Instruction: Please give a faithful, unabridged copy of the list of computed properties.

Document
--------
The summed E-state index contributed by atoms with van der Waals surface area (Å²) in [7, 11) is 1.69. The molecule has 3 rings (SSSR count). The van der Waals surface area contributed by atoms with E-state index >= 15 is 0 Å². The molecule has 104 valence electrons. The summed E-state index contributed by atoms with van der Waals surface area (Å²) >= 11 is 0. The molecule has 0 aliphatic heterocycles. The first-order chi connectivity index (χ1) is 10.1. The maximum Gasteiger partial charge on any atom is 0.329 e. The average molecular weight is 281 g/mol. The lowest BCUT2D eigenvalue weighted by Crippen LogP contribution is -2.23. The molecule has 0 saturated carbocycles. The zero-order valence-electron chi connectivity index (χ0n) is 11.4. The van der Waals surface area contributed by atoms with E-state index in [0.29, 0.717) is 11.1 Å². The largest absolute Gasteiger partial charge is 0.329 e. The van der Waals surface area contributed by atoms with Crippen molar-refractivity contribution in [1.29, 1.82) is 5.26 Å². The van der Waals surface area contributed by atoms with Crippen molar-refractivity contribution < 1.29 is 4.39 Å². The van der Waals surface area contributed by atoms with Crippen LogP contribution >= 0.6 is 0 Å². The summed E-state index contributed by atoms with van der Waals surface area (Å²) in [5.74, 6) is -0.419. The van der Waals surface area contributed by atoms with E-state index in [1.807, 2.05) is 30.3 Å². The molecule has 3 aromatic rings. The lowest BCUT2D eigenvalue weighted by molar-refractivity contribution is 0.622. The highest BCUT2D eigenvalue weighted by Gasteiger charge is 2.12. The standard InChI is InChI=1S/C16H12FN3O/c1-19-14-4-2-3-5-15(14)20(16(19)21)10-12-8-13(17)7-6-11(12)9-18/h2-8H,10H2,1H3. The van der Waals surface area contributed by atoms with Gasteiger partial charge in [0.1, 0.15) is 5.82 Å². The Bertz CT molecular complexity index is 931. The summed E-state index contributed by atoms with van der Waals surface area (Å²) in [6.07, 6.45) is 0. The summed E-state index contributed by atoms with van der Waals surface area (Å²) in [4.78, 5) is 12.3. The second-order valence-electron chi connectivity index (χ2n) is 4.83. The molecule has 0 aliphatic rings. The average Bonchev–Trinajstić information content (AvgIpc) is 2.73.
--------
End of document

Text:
The summed E-state index contributed by atoms with van der Waals surface area (Å²) in [7, 11) is 1.69. The molecule has 3 rings (SSSR count). The van der Waals surface area contributed by atoms with E-state index >= 15 is 0 Å². The molecule has 104 valence electrons. The summed E-state index contributed by atoms with van der Waals surface area (Å²) >= 11 is 0. The molecule has 0 aliphatic heterocycles. The first-order chi connectivity index (χ1) is 10.1. The maximum Gasteiger partial charge on any atom is 0.329 e. The average molecular weight is 281 g/mol. The lowest BCUT2D eigenvalue weighted by Crippen LogP contribution is -2.23. The molecule has 0 saturated carbocycles. The zero-order valence-electron chi connectivity index (χ0n) is 11.4. The van der Waals surface area contributed by atoms with E-state index in [0.29, 0.717) is 11.1 Å². The largest absolute Gasteiger partial charge is 0.329 e. The van der Waals surface area contributed by atoms with Crippen molar-refractivity contribution in [1.29, 1.82) is 5.26 Å². The van der Waals surface area contributed by atoms with Crippen molar-refractivity contribution < 1.29 is 4.39 Å². The van der Waals surface area contributed by atoms with Crippen LogP contribution >= 0.6 is 0 Å². The summed E-state index contributed by atoms with van der Waals surface area (Å²) in [5.74, 6) is -0.419. The van der Waals surface area contributed by atoms with E-state index in [1.807, 2.05) is 30.3 Å². The molecule has 3 aromatic rings. The lowest BCUT2D eigenvalue weighted by molar-refractivity contribution is 0.622. The highest BCUT2D eigenvalue weighted by Gasteiger charge is 2.12. The standard InChI is InChI=1S/C16H12FN3O/c1-19-14-4-2-3-5-15(14)20(16(19)21)10-12-8-13(17)7-6-11(12)9-18/h2-8H,10H2,1H3. The van der Waals surface area contributed by atoms with Gasteiger partial charge in [0.1, 0.15) is 5.82 Å². The Bertz CT molecular complexity index is 931. The summed E-state index contributed by atoms with van der Waals surface area (Å²) in [6.07, 6.45) is 0. The summed E-state index contributed by atoms with van der Waals surface area (Å²) in [4.78, 5) is 12.3. The second-order valence-electron chi connectivity index (χ2n) is 4.83. The molecule has 0 aliphatic rings. The average Bonchev–Trinajstić information content (AvgIpc) is 2.73.